12 Songs

EDITORS’ NOTES

There's perhaps an extra dash of grit to Hunter's sharp, soulful singing here, but otherwise he follows a similar stylistic path to his previous few releases. That's fortunate, since he's a master of the '60s-influenced, horn-punctuated R&B his stinging sextet serves up. Echoes of everyone from Lee Dorsey to Wilson Pickett pop up as the British soul man and his band expertly navigate Stax-style stomps (the title track), New Orleans–inflected strolls ("Drop on Me"), and more. Even if his endlessly expressive voice were the only weapon in his aural arsenal, Hunter would still be one of the premier soul stylists of his era. Yet he's always had another, not-so-secret weapon at his disposal: his terse, twangy lead guitar lines. Hunter's bluesy guitar licks don't dominate the album, but every time they turn up, they edge the energy level of the proceedings up another notch. Whether he's laying down tremolo-laden figures atop a subtly ska-tinged groove ("Let the Monkey Ride") or tearing out a barbed-wire blues lead ("Look Out"), Hunter shows that his axe is as mighty as his pipes, and that's saying something.

EDITORS’ NOTES

There's perhaps an extra dash of grit to Hunter's sharp, soulful singing here, but otherwise he follows a similar stylistic path to his previous few releases. That's fortunate, since he's a master of the '60s-influenced, horn-punctuated R&B his stinging sextet serves up. Echoes of everyone from Lee Dorsey to Wilson Pickett pop up as the British soul man and his band expertly navigate Stax-style stomps (the title track), New Orleans–inflected strolls ("Drop on Me"), and more. Even if his endlessly expressive voice were the only weapon in his aural arsenal, Hunter would still be one of the premier soul stylists of his era. Yet he's always had another, not-so-secret weapon at his disposal: his terse, twangy lead guitar lines. Hunter's bluesy guitar licks don't dominate the album, but every time they turn up, they edge the energy level of the proceedings up another notch. Whether he's laying down tremolo-laden figures atop a subtly ska-tinged groove ("Let the Monkey Ride") or tearing out a barbed-wire blues lead ("Look Out"), Hunter shows that his axe is as mighty as his pipes, and that's saying something.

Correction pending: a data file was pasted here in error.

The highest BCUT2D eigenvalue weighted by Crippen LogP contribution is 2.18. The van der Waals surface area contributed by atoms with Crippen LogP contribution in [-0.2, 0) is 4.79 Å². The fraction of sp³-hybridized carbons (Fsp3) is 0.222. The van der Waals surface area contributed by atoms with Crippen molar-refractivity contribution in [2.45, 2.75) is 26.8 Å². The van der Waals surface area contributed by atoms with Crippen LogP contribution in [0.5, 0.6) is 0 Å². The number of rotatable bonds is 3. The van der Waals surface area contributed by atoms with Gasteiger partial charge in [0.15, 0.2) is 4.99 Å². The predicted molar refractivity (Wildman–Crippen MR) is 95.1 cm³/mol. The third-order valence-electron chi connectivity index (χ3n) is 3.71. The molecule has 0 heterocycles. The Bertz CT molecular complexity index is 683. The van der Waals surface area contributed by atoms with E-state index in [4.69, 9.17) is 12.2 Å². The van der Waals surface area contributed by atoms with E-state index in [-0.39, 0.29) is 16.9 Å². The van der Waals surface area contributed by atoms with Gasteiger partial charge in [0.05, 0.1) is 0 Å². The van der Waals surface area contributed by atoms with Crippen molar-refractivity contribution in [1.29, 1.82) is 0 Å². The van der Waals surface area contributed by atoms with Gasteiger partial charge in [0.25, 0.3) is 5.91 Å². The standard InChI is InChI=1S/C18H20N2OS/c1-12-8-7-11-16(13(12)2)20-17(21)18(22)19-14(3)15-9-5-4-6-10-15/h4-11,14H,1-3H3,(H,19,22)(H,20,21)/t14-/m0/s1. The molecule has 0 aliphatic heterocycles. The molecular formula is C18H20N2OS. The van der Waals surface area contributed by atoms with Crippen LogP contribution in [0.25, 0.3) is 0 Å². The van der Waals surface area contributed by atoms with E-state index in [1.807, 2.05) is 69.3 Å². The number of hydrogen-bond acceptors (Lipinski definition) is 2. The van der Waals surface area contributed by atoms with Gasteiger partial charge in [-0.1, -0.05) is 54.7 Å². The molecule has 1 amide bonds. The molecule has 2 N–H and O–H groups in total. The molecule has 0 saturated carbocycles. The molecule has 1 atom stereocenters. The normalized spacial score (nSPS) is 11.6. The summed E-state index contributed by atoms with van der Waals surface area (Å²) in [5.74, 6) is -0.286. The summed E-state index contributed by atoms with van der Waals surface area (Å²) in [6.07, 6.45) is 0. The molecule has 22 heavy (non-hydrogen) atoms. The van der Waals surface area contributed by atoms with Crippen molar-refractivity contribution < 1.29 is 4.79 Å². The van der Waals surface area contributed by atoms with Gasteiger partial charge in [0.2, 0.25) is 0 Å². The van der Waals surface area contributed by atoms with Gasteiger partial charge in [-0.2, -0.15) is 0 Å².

TITLE TIME
2:48
3:39
2:52
4:23
3:06
2:41
3:35
3:25
3:13
2:27
3:36

About The James Hunter Six

The James Hunter Six are a soul-blues band from Essex, England, who've been touring and recording together for more than a decade. Their immediate, gritty sound provides the backing for their songwriter/guitar slinger namesake, whose weathered yet buttery smooth voice has made the group a critical favorite and a touring sensation. Given their intensity and virtuosity, no less than Allen Toussaint, Sharon Jones, and Van Morrison have been counted as fans and shared stages with them.

The rest of the lineup is made up of drummer Jonathan Lee, keyboardist/percussionist Andrew Kingslow, baritone saxophonist Lee Badau, tenor saxophonist Damian Hand, and bassist Jason Wilson. Though most of this unit has been together for nearly two decades and played stages all over the globe, they've been billed as the James Hunter Six on recordings since 2013's Gabriel Roth-produced Minute by Minute -- Hunter extended the name to reflect the band's concert billing. The band signed on to the producer's Daptone label in 2013 and recorded 2016's Hold On! direct to eight-track tape at Penrose Recorders in Riverside, California. ~ Thom Jurek

  • ORIGIN
    England
  • GENRE
    Pop
  • FORMED
    1993

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